Yip: Cross country is really personal because runners understand each other’s pain that they have to go through, and they understand how hard it is to get back into shape or how to overcome an injury. We give each other advice so for me, Julia [Julia Chang, Grade 12] is the one who can relate to me the most because she understands the pressure that runners put each other under.
EE: Do you ever feel like not running because you did poorly?
Yip: It’s kind of addictive. It’s that feeling when you can’t get a math problem right, but you will eventually get through.
EE: Apart from improving your health or athleticism, how has Cross Country affected other aspects of your life?
Yip: It has helped me developed resilience because I learned to bounce back from mistakes, and just keep cracking at something and just keep chipping away until it works. It helps me be a little more competitive. If you want to be better than the person next to you, then you have more motivation to succeed.
EE: Do you have an example of applying cross country values outside of practice?
Yip: In math class. I started out the semester with a F on the first test, sophomore year. It was really discouraging, and I was crying. It was pretty bad. But then I went to my teacher for help, when I had a problem. My math teacher and I worked through it. I knew what to improve on, and eventually at the end of the semester, I pulled through, with the help of the resilience I developed in cross country.
EE: What’s your reason for running right now?
Yip: It’s part of the high school experience. When you’re part of varsity, it feels like you’re part of something special. I enjoy getting close with my varsity team mates because they’re all quirky and weird like me.
Returning varsity member Julia Chang
EE: How do you think your team has supported you?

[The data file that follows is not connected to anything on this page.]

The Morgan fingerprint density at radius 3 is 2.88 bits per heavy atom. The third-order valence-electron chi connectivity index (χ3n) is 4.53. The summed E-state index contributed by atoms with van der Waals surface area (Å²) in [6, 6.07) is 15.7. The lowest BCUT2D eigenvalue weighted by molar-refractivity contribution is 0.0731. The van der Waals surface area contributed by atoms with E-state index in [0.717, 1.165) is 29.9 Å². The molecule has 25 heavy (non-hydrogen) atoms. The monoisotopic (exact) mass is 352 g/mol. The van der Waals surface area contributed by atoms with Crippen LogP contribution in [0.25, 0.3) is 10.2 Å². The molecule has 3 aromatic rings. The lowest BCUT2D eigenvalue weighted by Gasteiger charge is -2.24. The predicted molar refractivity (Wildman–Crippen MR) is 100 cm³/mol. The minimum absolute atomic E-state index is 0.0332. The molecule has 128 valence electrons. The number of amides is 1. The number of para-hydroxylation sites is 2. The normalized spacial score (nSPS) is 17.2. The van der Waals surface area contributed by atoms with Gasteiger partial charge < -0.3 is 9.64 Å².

Chang: I ran with the [alumnus], Bridget Gottlieb, for a very long time. Also, Madeleine Yip, because I always see her working so hard. Everyone is so open, and they both work so hard, so it inspires me to work harder.
EE: How has your coach helped you?
Chang: He does normal coach stuff, like telling us the workouts, but he’s also very inspirational, and gives me a better mindset when I’m training. I became more positive and worked harder.
EE: What kind of hardships do you go through when you practiced and how did you overcome it?
Chang: For running, especially for me, I had a lot of of hard patches when I just wasn’t coming through and getting good results. I learned you have to work through it, and know not to stop, because you could have a breakthrough sometime soon. Just never stop.
EE: Apart from improving your health or athleticism, how has cross country affected other aspects of your life?
Chang: Having cross country made me a more scheduled person. I have to finish my homework on time. Cross country also made me more relaxed because something about it is just very soothing. Also, I get to hang out with people, so I made more friends.
EE: Do you have a sports person that you look up to?
Chang: Billie Mills. He came to talk to us in 2012, and he’s really inspiring because he won a gold medal in the 10K for the olympics. It was really cool to actually meet him, so he’s my favorite.